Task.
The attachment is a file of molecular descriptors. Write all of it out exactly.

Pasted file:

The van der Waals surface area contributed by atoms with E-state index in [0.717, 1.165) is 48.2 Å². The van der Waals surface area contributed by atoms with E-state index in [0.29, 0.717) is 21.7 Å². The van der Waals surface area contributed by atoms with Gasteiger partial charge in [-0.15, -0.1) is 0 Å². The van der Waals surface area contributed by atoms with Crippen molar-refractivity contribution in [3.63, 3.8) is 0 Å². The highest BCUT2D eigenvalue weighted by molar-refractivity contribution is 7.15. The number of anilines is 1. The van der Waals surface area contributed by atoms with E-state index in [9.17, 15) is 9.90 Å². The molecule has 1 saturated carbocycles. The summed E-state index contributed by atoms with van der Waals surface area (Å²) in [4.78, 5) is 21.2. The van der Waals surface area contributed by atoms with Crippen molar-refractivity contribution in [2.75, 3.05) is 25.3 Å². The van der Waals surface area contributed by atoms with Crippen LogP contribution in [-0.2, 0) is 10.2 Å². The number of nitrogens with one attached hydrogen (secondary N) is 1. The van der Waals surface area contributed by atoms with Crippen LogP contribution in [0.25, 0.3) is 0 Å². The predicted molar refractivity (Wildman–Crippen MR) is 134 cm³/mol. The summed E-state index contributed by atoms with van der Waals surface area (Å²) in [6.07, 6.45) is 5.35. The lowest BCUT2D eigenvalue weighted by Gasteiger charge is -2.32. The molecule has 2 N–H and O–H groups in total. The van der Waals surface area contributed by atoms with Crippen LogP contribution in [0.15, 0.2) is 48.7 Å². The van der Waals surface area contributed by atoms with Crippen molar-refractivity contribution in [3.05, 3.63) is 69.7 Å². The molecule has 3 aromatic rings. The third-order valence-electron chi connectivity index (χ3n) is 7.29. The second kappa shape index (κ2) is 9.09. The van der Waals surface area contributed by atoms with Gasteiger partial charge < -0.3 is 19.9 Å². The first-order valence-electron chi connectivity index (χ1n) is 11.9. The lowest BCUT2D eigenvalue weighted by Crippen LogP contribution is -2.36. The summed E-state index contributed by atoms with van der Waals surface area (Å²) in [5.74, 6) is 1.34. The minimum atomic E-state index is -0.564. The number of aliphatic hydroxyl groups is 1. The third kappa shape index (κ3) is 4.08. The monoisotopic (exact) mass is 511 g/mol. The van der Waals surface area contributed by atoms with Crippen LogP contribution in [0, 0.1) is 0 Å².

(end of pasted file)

The van der Waals surface area contributed by atoms with E-state index in [0.717, 1.165) is 48.2 Å². The van der Waals surface area contributed by atoms with E-state index in [0.29, 0.717) is 21.7 Å². The van der Waals surface area contributed by atoms with Gasteiger partial charge in [-0.15, -0.1) is 0 Å². The van der Waals surface area contributed by atoms with Crippen molar-refractivity contribution in [3.63, 3.8) is 0 Å². The highest BCUT2D eigenvalue weighted by molar-refractivity contribution is 7.15. The number of anilines is 1. The van der Waals surface area contributed by atoms with E-state index in [9.17, 15) is 9.90 Å². The molecule has 1 saturated carbocycles. The summed E-state index contributed by atoms with van der Waals surface area (Å²) in [4.78, 5) is 21.2. The van der Waals surface area contributed by atoms with Crippen molar-refractivity contribution in [2.75, 3.05) is 25.3 Å². The van der Waals surface area contributed by atoms with Crippen LogP contribution in [-0.2, 0) is 10.2 Å². The number of nitrogens with one attached hydrogen (secondary N) is 1. The van der Waals surface area contributed by atoms with Crippen LogP contribution in [0.25, 0.3) is 0 Å². The predicted molar refractivity (Wildman–Crippen MR) is 134 cm³/mol. The summed E-state index contributed by atoms with van der Waals surface area (Å²) in [6.07, 6.45) is 5.35. The lowest BCUT2D eigenvalue weighted by Gasteiger charge is -2.32. The molecule has 2 N–H and O–H groups in total. The van der Waals surface area contributed by atoms with Crippen LogP contribution in [0.15, 0.2) is 48.7 Å². The van der Waals surface area contributed by atoms with Crippen molar-refractivity contribution in [3.05, 3.63) is 69.7 Å². The molecule has 3 aromatic rings. The third-order valence-electron chi connectivity index (χ3n) is 7.29. The second kappa shape index (κ2) is 9.09. The van der Waals surface area contributed by atoms with Gasteiger partial charge < -0.3 is 19.9 Å². The first-order valence-electron chi connectivity index (χ1n) is 11.9. The lowest BCUT2D eigenvalue weighted by Crippen LogP contribution is -2.36. The summed E-state index contributed by atoms with van der Waals surface area (Å²) in [5.74, 6) is 1.34. The minimum atomic E-state index is -0.564. The number of aliphatic hydroxyl groups is 1. The third kappa shape index (κ3) is 4.08. The monoisotopic (exact) mass is 511 g/mol. The van der Waals surface area contributed by atoms with Crippen LogP contribution in [0, 0.1) is 0 Å².